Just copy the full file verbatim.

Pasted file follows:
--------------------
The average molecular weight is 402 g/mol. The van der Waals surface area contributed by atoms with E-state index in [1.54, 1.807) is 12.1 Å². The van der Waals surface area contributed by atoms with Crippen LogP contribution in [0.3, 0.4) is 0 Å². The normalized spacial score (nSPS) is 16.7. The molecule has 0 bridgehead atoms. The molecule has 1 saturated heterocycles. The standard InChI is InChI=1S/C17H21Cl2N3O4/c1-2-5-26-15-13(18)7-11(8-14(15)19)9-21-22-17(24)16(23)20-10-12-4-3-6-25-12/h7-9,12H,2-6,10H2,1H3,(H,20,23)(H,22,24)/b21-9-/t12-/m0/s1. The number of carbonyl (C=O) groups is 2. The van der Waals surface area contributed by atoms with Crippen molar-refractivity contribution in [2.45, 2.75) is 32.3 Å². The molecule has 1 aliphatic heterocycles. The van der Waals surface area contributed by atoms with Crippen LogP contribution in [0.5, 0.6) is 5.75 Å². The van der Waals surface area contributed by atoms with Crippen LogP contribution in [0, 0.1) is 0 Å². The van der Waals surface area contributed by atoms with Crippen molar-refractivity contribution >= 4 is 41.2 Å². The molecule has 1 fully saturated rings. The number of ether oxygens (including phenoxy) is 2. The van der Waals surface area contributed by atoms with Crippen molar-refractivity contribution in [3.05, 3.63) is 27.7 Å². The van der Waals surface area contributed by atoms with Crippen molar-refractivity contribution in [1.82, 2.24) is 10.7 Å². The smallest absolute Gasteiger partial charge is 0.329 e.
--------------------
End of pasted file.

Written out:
The average molecular weight is 402 g/mol. The van der Waals surface area contributed by atoms with E-state index in [1.54, 1.807) is 12.1 Å². The van der Waals surface area contributed by atoms with Crippen LogP contribution in [0.3, 0.4) is 0 Å². The normalized spacial score (nSPS) is 16.7. The molecule has 0 bridgehead atoms. The molecule has 1 saturated heterocycles. The standard InChI is InChI=1S/C17H21Cl2N3O4/c1-2-5-26-15-13(18)7-11(8-14(15)19)9-21-22-17(24)16(23)20-10-12-4-3-6-25-12/h7-9,12H,2-6,10H2,1H3,(H,20,23)(H,22,24)/b21-9-/t12-/m0/s1. The number of carbonyl (C=O) groups is 2. The van der Waals surface area contributed by atoms with Crippen molar-refractivity contribution in [2.45, 2.75) is 32.3 Å². The molecule has 1 aliphatic heterocycles. The van der Waals surface area contributed by atoms with Crippen LogP contribution in [0.5, 0.6) is 5.75 Å². The van der Waals surface area contributed by atoms with Crippen LogP contribution in [0, 0.1) is 0 Å². The van der Waals surface area contributed by atoms with Crippen molar-refractivity contribution >= 4 is 41.2 Å². The molecule has 1 fully saturated rings. The number of ether oxygens (including phenoxy) is 2. The van der Waals surface area contributed by atoms with Crippen molar-refractivity contribution in [3.05, 3.63) is 27.7 Å². The van der Waals surface area contributed by atoms with Crippen molar-refractivity contribution in [1.82, 2.24) is 10.7 Å². The smallest absolute Gasteiger partial charge is 0.329 e.